Which Plant-Based Milk Is the Most Sustainable?

As more and more people become health-conscious, veganism has become quite popular. It’s therefore not surprising that plant-based milk has become such a rage, with so many types out there.

But with this variety comes one major problem – making a decision is now more difficult than ever, especially if you’re into sustainability.

Don’t worry though, we have some good news for you – we have decided to tackle this topic in today’s post.

We will take a deep dive into the several plant-based milk options available and their sustainability. So here we go!

Types of plant-based milk

The 6 major types of plant-based milk include:

Soy milk

Soy milk is the original dairy alternative. Not only is its nutritional profile similar to that of cow’s milk but it also tastes quite similar.

To make this product, soybeans are usually pressed and their insoluble fiber is removed before they are blended with vitamins and other fortifications. But while this process produces a great milk alternative, its popularity has dwindled over the years.

This is because studies have proven that soy has relatively high concentrations of hormones that are similar to those present in the human body. However, recent studies show that despite this, soy is safe, leading to a pickup in soy milk.

On the flip side though, soy milk poses a couple of sustainability issues. For one, soy takes a lot of land to cultivate, contributing to the destruction of some forests.

Secondly, cultivating it requires the use of phosphorus fertilizers that are known to create dead zones.

But on a positive note, these legumes do add nitrogen to the soil and use way less water than almonds. And they produce fewer emissions than dairy and almond products.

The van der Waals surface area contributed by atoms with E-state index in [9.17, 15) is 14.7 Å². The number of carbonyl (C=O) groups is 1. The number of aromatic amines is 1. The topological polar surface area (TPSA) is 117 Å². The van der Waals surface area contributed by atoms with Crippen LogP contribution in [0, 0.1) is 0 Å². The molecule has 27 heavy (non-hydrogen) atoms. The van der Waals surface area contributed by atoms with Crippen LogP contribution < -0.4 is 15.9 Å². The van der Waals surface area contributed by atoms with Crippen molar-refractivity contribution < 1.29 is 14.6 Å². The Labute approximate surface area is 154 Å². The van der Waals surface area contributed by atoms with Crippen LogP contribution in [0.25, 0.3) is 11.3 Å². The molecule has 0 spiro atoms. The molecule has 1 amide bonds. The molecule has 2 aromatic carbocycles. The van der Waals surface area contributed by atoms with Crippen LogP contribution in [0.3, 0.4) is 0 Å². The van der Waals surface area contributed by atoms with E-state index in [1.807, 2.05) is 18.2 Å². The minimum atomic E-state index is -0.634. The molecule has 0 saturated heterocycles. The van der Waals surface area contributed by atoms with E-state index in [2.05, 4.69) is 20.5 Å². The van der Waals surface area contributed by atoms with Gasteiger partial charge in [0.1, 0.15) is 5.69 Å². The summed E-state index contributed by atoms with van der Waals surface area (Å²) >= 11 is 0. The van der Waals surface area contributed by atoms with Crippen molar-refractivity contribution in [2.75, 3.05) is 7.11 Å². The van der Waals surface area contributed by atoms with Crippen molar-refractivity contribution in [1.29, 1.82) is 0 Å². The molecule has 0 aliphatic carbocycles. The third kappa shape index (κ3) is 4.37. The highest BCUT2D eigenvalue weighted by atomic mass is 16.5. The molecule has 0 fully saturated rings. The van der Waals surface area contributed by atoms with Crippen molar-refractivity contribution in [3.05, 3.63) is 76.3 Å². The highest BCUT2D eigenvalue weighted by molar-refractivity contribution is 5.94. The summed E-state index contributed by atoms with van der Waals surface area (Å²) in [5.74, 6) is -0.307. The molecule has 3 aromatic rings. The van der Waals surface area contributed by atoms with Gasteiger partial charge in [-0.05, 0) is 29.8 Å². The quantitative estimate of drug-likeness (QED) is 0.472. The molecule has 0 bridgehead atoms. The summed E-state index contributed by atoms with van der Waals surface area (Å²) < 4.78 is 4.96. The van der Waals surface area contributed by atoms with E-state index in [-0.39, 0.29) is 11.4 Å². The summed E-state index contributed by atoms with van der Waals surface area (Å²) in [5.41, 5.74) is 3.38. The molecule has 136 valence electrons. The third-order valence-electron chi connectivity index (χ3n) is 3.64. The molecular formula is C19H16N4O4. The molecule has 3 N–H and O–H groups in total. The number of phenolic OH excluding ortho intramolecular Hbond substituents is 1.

Almond milk

This popular plant-based milk originates from almonds. To turn these nuts into milk, they are usually ground, mixed with water, and filtered out. But while the result is usually a solid dairy alternative, the whole production process can have negative repercussions for the environment.

First of all, almond trees require a lot of water. And while this is bad enough on its own, it is made worse by the fact that these trees are mostly grown in California, a state that is already struggling with drought issues.

Since this state produces 80% of the world’s almonds and the actual production value keeps going up every year, environmentalists are quite concerned.

The high demand for almonds has also placed a lot of pressure on US beekeepers since more bees are needed for pollination. This has led to the death of billions of bees.

Ultimately, the only environmental advantage of producing almond milk is that it neither requires a lot of land nor produces high levels of greenhouse emissions.

Oat milk

If there is one product that is giving almond milk a run for its money, it has to be oat milk.